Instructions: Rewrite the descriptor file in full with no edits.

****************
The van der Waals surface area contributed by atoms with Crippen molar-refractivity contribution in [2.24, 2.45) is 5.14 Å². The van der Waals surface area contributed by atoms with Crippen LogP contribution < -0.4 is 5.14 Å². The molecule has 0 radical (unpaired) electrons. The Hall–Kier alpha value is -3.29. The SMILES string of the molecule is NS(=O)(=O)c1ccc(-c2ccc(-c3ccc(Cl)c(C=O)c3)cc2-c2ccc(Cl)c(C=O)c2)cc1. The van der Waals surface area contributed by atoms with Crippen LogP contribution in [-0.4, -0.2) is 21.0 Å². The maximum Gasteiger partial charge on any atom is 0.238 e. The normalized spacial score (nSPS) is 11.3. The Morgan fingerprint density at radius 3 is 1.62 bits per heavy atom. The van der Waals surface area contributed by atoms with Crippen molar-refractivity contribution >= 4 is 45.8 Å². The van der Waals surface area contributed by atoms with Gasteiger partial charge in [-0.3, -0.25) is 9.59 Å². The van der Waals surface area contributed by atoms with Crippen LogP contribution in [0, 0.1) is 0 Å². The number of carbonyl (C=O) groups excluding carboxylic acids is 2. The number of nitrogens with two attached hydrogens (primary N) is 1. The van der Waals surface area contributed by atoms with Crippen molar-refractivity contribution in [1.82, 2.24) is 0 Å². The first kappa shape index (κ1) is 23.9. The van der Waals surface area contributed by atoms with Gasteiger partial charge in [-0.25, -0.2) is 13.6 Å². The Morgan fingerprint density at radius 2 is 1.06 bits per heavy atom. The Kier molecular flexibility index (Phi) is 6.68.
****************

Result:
The van der Waals surface area contributed by atoms with Crippen molar-refractivity contribution in [2.24, 2.45) is 5.14 Å². The van der Waals surface area contributed by atoms with Crippen LogP contribution < -0.4 is 5.14 Å². The molecule has 0 radical (unpaired) electrons. The Hall–Kier alpha value is -3.29. The SMILES string of the molecule is NS(=O)(=O)c1ccc(-c2ccc(-c3ccc(Cl)c(C=O)c3)cc2-c2ccc(Cl)c(C=O)c2)cc1. The van der Waals surface area contributed by atoms with Crippen LogP contribution in [-0.4, -0.2) is 21.0 Å². The maximum Gasteiger partial charge on any atom is 0.238 e. The normalized spacial score (nSPS) is 11.3. The Morgan fingerprint density at radius 3 is 1.62 bits per heavy atom. The van der Waals surface area contributed by atoms with Crippen molar-refractivity contribution >= 4 is 45.8 Å². The van der Waals surface area contributed by atoms with Gasteiger partial charge in [-0.3, -0.25) is 9.59 Å². The van der Waals surface area contributed by atoms with Crippen LogP contribution in [0, 0.1) is 0 Å². The number of carbonyl (C=O) groups excluding carboxylic acids is 2. The number of nitrogens with two attached hydrogens (primary N) is 1. The van der Waals surface area contributed by atoms with Crippen molar-refractivity contribution in [1.82, 2.24) is 0 Å². The first kappa shape index (κ1) is 23.9. The van der Waals surface area contributed by atoms with Gasteiger partial charge in [-0.25, -0.2) is 13.6 Å². The Morgan fingerprint density at radius 2 is 1.06 bits per heavy atom. The Kier molecular flexibility index (Phi) is 6.68.